The Power of Brainstorming: A Response to WSJ’s Misconception

The Art of Brainstorming: It’s Not a Free-for-All

Let’s get one thing straight: brainstorming isn’t a chaotic shouting match. It’s an art, a science, and a process that, when executed correctly, can yield a goldmine of innovative ideas. A recent Wall Street Journal article seems to have missed this point, painting brainstorming as a futile exercise. As an IP consultant and prolific inventor, I’m here to set the record straight.

The Misconception: Brainstorming is a Waste of Time

The WSJ article quotes Sheena Iyengar, a professor at Columbia Business School, saying, “You do not get your best ideas out of these freewheeling brainstorming sessions.” Well, if your brainstorming sessions are “freewheeling” with no structure or direction, then yes, they’re probably not going to be very productive. But that’s not what brainstorming is supposed to be.

The Reality: Brainstorming is a Powerful Tool

When done right, in-person ideation sessions can produce hundreds of pate         ntable invention ideas in a short amount of time. The problem is, most managers have no idea how to properly facilitate a brainstorming session. They let it devolve into a free-for-all, with no obvious structure, no data directing the invention session, and no knowledge of creativity tools. It’s bound to fail, and be dominated by extroverts with a lot to say but little value to add.

The Power of Collaboration

The author also seems to dismiss the value of collaboration, suggesting that colleagues should compare notes after extensive, independent thinking. But that’s missing the point. The power of brainstorming comes from the synergy of different minds working together, bouncing ideas off each other, and building on each other’s thoughts. It’s not just about comparing notes.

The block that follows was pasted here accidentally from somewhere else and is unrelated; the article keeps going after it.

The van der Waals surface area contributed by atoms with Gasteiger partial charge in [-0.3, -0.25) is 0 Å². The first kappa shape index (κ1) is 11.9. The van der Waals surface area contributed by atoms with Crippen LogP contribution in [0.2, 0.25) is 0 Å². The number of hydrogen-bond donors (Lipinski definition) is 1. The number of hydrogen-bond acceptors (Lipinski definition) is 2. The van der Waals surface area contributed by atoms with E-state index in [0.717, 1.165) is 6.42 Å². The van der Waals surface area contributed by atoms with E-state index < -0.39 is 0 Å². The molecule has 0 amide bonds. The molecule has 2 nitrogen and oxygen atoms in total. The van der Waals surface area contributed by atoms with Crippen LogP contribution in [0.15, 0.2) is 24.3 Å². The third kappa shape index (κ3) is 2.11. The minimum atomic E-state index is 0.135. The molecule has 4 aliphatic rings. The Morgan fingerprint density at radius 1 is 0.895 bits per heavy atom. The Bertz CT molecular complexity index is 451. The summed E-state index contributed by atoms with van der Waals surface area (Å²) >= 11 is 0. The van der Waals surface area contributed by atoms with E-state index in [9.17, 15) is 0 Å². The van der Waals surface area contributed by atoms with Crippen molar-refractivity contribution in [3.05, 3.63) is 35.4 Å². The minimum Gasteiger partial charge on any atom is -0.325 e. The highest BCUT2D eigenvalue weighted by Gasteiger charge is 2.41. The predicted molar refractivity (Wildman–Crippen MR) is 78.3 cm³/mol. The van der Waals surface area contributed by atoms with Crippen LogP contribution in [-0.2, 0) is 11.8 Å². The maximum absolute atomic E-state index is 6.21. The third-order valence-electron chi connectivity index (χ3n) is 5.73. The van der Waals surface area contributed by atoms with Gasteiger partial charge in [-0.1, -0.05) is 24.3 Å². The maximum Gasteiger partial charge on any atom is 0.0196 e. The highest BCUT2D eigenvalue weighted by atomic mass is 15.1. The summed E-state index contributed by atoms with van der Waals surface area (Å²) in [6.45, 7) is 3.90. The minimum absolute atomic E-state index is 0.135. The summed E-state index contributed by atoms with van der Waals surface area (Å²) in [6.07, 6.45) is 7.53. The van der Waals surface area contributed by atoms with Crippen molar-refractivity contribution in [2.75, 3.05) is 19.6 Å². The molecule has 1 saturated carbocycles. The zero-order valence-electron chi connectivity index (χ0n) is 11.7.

The Alternative: Waiting for Lightning to Strike

The article seems to suggest that the only alternative to brainstorming is waiting for those “ah ha” moments in solitude. But that’s like trying to produce power by waiting for lightning to strike a metal rod: it’s certainly possible to harvest some voltage this way, but it’s unlikely to keep the lights on for very long.

The Solution: Expert Facilitation

If in-person brainstorming sessions are going to be effective, innovation managers should hire and learn from expert invention consultants like ipCapital Group. We’ve facilitated dozens of ideation sessions with individual inventors, startups, and Fortune 500 companies, and we’ve seen firsthand the power of structured, facilitated brainstorming.

How to Have More Effective In-Person Brainstorming Sessions

1. Structure is Key: Brainstorming sessions need a clear structure and direction. This includes a clear objective, a set agenda, and a designated facilitator to guide the session.

2. Use Creativity Tools: There are many tools and techniques available to stimulate creativity and idea generation. These can include mind maps, SWOT analysis, SCAMPER, and more.

3. Encourage Participation: Create an environment where everyone feels comfortable sharing their ideas. This means encouraging quieter members to speak up and ensuring that louder members don’t dominate the conversation.

4. Build on Ideas: The power of brainstorming comes from building on each other’s ideas. Encourage participants to listen to each other and add to the ideas that are shared.

5. Hire an Expert: If you’re serious about innovation, consider hiring an expert invention consultant to facilitate your brainstorming sessions. They can bring a wealth of experience and knowledge to the table and guide your team towards productive ideation.

The Takeaway: Don’t Dismiss Brainstorming

In conclusion, let’s not throw the baby out with the bathwater. Yes, poorly executed brainstorming sessions can be a waste of time. But when done right, they can be a powerful tool for innovation and creativity. Instead of dismissing the concept altogether, let’s focus on improving the execution. After all, the power of brainstorming lies not in the chaos, but in the structure, collaboration, and expert facilitation.